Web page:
Gavin Nelson was 12 years old when he started using drugs. After an overdose a year ago, he is on the road to recovery and sobriety.
“I really didn't have a good home environment or home life. I was hanging out with freshmen, sophomores, juniors and seniors in high school, and I just wanted to fit in,” he said. “I had an older brother who didn't do drugs, but his best friend at the time smoked weed and did other drugs, so that's how I was introduced to drugs.”
Nelson, 19, was born in Stillwater. He grew up in both Stillwater and White Bear Lake. Nelson said both of his parents were addicts: his mom's addiction was alcohol and his dad's was meth and cocaine.
“My addiction didn't start at 12 years old, my addiction started when I was born,” Nelson said. “I had that in my genes. There is not anything in my life that is not addicting to me.” He said it doesn't matter what it is — drugs, food, sex, money, gambling or video games: “I have a very addictive, mentally obsessive personality.”
In early middle school he used drugs to fit in, get attention from his parents and find acceptance. “My parents were in denial about it,” Nelson said. “I didn't think I had a problem because my parents were addicts.” In high school he used drugs to cope with anxiety and depression and trauma from his childhood, and then it became an addiction. “The addictive personality that I had became even worse,” he said.
Nelson said he started abusing prescription drugs and by his senior year at White Bear Lake High School, it was bad.
“I ruined a lot of things in White Bear Lake with vandalism and getting into trouble with the law,” Nelson said. “I hung around a group of people that caused a lot of chaos in that town. We got into a lot of fights by the Cup and Cone, stealing cars and stuff like that.”
Nelson said 14 friends and family members of his have died from a drug overdose, including his biological father.
During quarantine, Nelson felt that he lost his future because he saw the world coming to an end. Then things came to a head a year ago in October when Nelson got a “bad batch” of meth laced with fentanyl and overdosed.
“What I do remember is I was working at a vape shop, and my boss told me to go home. I went home and detoxed in my room for six days and got sober by my own will. Then I turned myself into a treatment center,” he recalled.
That decision changed his life in the right direction.
He started working as a youth prevention advocate for Know the Truth (KTT), a substance use prevention program that targets teenagers and reaches approximately 60,000 students each year in more than 300 high schools throughout the state. The program uses a peer-to-peer format in which presenters share their personal stories and struggles with substance use, stripping away any glamour or myths that may exist.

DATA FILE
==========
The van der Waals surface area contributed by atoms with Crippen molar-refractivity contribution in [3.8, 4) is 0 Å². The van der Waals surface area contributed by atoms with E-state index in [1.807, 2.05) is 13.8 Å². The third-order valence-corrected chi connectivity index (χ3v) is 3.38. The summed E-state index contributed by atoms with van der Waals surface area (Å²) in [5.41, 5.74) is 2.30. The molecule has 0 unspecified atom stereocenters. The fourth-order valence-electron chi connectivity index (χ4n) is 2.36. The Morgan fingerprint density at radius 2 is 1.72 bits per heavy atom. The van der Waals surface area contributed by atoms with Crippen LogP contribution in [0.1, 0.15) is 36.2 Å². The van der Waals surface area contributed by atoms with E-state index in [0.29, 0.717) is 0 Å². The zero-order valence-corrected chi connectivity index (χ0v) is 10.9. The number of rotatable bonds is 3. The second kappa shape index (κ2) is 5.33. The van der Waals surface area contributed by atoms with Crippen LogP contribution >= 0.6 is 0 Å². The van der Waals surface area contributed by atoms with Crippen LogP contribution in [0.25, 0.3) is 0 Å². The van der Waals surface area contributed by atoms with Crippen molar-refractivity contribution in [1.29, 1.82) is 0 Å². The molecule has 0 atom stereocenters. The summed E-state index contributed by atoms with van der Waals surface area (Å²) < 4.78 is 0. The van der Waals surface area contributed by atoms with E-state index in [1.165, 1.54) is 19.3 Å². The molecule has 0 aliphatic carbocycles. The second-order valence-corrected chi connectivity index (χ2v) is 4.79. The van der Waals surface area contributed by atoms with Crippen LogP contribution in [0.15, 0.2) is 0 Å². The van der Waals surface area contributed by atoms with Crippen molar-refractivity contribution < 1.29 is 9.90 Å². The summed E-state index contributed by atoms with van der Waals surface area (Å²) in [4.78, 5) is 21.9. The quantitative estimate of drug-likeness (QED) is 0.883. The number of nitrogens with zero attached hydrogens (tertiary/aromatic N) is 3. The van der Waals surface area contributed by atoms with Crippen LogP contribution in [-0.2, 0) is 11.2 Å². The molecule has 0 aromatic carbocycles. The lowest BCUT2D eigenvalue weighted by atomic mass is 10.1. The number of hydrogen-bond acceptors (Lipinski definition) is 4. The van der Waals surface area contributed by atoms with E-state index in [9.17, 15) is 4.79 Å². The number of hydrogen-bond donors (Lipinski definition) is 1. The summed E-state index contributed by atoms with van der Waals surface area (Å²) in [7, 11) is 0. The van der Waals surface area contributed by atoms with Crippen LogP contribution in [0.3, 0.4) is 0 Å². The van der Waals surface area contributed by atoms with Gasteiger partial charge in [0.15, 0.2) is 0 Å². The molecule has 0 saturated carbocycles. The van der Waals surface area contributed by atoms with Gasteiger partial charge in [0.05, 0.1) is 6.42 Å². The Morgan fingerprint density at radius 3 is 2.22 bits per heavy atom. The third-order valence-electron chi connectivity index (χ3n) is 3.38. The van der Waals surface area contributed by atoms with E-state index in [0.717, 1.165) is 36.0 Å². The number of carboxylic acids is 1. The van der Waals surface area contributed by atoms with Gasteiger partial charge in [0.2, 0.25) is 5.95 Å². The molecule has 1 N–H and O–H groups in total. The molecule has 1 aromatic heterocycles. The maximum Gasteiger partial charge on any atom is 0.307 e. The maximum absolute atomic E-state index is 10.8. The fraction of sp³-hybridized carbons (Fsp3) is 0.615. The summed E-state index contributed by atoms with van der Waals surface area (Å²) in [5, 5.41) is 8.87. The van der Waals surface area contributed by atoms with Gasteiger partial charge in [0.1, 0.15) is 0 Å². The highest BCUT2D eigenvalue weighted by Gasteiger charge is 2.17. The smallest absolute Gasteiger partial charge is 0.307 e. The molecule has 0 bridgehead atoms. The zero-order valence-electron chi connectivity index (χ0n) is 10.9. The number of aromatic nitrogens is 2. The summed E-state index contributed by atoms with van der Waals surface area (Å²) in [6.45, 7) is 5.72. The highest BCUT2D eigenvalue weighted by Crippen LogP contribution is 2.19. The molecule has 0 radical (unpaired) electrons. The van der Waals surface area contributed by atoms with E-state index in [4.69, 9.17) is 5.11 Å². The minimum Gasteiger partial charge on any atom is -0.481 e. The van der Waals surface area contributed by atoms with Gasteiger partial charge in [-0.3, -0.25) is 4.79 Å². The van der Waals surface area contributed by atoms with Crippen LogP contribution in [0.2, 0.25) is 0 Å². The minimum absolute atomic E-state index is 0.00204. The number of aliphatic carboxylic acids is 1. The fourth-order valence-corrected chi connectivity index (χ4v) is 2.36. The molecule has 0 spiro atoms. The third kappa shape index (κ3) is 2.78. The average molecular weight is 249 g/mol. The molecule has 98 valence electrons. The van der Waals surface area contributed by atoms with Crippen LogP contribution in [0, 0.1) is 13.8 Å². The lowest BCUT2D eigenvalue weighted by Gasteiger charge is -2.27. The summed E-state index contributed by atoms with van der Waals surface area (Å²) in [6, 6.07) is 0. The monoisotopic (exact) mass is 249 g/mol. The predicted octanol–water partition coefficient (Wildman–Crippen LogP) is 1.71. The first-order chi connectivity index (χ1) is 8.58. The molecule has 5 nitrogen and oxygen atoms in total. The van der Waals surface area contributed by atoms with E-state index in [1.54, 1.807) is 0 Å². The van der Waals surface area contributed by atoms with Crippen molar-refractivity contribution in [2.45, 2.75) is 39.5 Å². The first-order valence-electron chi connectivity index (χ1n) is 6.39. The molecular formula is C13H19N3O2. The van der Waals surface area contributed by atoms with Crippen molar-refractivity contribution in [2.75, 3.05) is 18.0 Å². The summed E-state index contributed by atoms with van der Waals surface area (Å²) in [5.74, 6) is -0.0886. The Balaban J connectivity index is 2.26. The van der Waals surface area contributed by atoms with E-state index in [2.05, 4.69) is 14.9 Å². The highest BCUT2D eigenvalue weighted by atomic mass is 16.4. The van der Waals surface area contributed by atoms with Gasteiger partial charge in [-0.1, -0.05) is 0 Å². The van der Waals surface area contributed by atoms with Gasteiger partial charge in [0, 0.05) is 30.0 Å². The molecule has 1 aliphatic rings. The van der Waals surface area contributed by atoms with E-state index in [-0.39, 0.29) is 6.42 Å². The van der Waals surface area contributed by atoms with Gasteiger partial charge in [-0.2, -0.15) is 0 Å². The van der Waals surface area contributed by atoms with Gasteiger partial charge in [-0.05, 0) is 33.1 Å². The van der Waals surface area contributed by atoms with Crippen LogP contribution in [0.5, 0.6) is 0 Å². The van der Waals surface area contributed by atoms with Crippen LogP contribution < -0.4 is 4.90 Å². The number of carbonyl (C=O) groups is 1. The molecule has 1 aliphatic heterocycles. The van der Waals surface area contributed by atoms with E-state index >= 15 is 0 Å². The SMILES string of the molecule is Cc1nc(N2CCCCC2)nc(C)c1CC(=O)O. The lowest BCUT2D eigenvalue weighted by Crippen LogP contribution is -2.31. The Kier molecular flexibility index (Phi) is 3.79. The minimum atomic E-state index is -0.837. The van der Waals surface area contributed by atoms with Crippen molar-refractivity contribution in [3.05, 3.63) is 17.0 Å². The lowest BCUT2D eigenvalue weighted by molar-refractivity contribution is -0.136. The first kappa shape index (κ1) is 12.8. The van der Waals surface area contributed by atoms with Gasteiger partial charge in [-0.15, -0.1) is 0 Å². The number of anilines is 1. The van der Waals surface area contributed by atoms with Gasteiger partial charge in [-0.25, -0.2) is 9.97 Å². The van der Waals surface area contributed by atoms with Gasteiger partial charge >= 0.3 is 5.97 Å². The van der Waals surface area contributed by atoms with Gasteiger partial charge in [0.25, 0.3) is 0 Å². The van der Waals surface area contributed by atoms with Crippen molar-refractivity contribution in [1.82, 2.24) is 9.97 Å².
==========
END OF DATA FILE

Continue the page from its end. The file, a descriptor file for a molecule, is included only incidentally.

Nelson is one of those presenters. He recently shared his story at Stillwater High School and said he knew a lot of the students, because he grew up with them. “Some of them came to me after and gave me a hug,” he said.
Nelson is a big advocate for young people to become sober and said when he learned more about KTT it helped him realize this is what he should be doing in his life — to show other young people they are not alone.
“The way that my life has become now, I have a future of becoming that person and be that voice,” Nelson said. “What I think is so amazing about Know the Truth is I get to be that voice, and it shapes me into the person I never thought I could become — a role model, a positive influence and a leader. This is the stuff that's going to keep me clean.”
Mika Nervick, KTT program coordinator, said students are asked to take an anonymous survey after each presentation. Here are the survey results so far this school year:
•30% of high school students reported using a substance at least once.
•After hearing the presentation, students are six times less likely to use than they were before.
•83% of students will quit using or use less after hearing the presentation.
“We've been blessed by having Gavin on the team. He relates to the students very well,” Nervick said. “If we can save even one kid, that's what it's all about.”
Nelson goes to support groups, has a lot of mentors he reaches out to and is thankful for his job at KTT.
“This job is a big part of my recovery journey as well as sharing my story and what I've been through,” Nelson said. “I know if I use, I lose everything that I got.”
Currently, Nelson has a great relationship with his parents and said he wants to make amends to the community he hurt. “I want to do something for my community that will make an impact on people,” he said. “Not for myself, but for other people.”
Nelson's goal for the future is to open his own treatment center for adolescents and start an organization for teens who struggle with addiction or who have lost someone to addiction.
“My life now is a life I never thought I could have,” he said. “If you would have asked me four years ago what I'd be doing in my life now, I would have said, ‘either dead or in jail.’”
For more information on Know the Truth, go to knowthetruthmn.org.